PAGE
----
Sometime in 2012, when I was under the illusion that I was happily married, I noticed a dark mark on my right upper arm. At first I thought it was my vaccination mark. Then I realized that my vaccination is on my left arm and that it looked the same as always. This was something new.
That summer I went to my doctor’s office to have it checked. My doctor was on vacation so I consulted the locum taking her place. She examined the mark but felt that it was nothing and suggested that I just watch it for changes.
Fast forward 3 1/2 years now that my life has finally settled enough for me to consider my own health. I went to my doctor for my first physical since my separation. I showed my doctor the mark and she was concerned. She said she was sure it was a basal cell carcinoma, the best kind of skin cancer to have, but that it needed to be removed. She referred me to a specialist.
The specialist had a different concern. She looked at the cells through a special microscope and said that she didn’t like what she was seeing. She was surprised at how large the mark was and said that it was too big for her to remove without leaving terrible scarring. She was going on holidays at the end of the week but wanted it biopsied before she left. She asked her nurse to book time for me, even if it meant she had to stay late one night because we needed to see what we were dealing with as quickly as possible.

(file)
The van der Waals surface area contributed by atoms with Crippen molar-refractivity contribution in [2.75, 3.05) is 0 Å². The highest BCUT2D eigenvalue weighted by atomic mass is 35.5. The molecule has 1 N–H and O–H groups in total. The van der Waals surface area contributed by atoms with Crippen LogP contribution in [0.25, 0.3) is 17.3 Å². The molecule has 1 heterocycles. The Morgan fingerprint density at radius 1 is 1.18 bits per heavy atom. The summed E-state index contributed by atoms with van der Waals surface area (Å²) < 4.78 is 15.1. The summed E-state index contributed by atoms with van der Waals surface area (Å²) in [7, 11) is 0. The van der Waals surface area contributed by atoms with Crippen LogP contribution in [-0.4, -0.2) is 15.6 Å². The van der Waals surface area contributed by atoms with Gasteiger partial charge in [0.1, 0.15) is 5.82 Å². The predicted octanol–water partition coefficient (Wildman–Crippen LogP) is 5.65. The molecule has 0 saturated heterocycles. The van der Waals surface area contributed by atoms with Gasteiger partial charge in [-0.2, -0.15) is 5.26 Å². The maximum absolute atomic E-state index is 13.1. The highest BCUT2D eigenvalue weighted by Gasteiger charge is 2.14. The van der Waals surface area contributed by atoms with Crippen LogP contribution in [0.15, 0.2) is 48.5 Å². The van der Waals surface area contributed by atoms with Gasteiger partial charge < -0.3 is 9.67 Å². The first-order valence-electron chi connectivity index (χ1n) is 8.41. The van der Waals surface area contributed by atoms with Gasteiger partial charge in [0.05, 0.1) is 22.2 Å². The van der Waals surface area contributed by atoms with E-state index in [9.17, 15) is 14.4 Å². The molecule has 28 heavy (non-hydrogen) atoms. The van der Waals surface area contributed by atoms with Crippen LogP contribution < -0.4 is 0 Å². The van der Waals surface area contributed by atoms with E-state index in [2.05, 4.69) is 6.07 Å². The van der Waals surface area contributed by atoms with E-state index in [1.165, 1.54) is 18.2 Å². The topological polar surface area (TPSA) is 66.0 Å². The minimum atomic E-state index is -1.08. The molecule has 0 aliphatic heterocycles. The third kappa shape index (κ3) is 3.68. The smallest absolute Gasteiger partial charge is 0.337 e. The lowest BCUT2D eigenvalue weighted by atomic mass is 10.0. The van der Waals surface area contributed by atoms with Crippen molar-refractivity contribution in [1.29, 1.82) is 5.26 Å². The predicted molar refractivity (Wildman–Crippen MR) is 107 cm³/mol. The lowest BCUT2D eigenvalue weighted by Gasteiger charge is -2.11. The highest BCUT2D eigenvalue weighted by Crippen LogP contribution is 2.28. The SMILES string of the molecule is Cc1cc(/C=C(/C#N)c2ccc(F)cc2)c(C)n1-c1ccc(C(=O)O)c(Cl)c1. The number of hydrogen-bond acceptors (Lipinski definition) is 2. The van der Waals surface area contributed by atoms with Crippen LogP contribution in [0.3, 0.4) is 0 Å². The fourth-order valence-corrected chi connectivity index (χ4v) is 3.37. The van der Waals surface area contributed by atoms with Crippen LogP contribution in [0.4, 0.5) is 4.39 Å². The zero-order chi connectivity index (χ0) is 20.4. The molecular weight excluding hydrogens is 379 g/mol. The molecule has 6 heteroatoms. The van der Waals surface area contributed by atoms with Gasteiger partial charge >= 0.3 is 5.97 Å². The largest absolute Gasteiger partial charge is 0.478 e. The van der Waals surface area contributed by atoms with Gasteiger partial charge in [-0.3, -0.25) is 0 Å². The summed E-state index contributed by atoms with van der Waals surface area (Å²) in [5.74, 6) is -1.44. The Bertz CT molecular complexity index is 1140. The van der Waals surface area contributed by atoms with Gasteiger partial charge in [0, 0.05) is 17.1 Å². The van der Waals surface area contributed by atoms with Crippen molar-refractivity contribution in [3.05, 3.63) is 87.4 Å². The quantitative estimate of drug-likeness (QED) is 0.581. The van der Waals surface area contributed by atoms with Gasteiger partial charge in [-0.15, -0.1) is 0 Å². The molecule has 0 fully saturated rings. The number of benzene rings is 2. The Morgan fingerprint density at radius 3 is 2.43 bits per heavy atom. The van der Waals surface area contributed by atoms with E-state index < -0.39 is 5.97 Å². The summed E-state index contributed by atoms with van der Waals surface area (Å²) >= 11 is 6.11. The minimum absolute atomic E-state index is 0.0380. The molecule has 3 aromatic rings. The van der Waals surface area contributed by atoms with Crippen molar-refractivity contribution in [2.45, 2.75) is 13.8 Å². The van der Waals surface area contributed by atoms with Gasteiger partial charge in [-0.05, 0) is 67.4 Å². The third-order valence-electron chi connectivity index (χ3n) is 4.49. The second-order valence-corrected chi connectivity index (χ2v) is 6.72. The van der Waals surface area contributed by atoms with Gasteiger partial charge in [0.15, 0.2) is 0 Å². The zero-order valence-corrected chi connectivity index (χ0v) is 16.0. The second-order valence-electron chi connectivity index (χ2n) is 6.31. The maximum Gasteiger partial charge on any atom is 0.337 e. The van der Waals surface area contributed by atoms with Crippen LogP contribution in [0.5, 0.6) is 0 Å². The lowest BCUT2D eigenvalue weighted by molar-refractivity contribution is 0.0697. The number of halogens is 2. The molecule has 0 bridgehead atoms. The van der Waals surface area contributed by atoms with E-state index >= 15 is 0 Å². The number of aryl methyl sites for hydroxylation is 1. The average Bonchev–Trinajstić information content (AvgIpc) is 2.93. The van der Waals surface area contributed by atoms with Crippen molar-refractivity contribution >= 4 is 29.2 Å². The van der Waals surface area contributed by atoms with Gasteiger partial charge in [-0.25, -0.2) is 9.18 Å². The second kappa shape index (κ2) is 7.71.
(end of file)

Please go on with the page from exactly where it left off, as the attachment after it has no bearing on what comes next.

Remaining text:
She cut out an elliptical cross-section of the mark. She sewed the skin back up with dissolving stitches in the under layers and nylon stitches on top. I returned 2 weeks later to have the top stitches removed but the pathology report still wasn’t in. She said she was going to follow up directly with the lab to get the report.
Tonight I received a call from the specialist from her home after hours. The pathology report confirms that I have the aggressive and most dangerous skin cancer, melanoma. I have to call her office tomorrow to make an appointment to go back in next week to determine the next steps.
Melanoma is the least common of skin cancers but it causes the most deaths. If it is not treated early enough it can spread through the blood stream to other parts of the body making it difficult to treat. I feel like close to 4 years of this growth on my body is not early intervention.
I am disappointed with myself for not following my gut that this was something that needed to be removed when I first found it. I am also being compassionate with myself though. It is very fresh in my mind the last 3 years of hell that have been my reality. Especially because many aspects of that daily battle still exist. When I reflect back on what I was dealing with emotionally and the tasks that I had to perform physically and mentally, all by myself, just surviving each day was a victory in itself. The worry and stress I carried for me and my children and the responsibilities that were now solely dumped on me along with the impact of the consequences of my husband bailing on his family buried me. It is no wonder that my own physical well-being fell so low on the priority list.
So as I read an email that Dave just sent addressed to “Robo McBlobo” I am reminded that I have strength of character, perseverance, faith, hope and trust in a greater purpose that will allow me to deal with whatever this cancer has in store for me.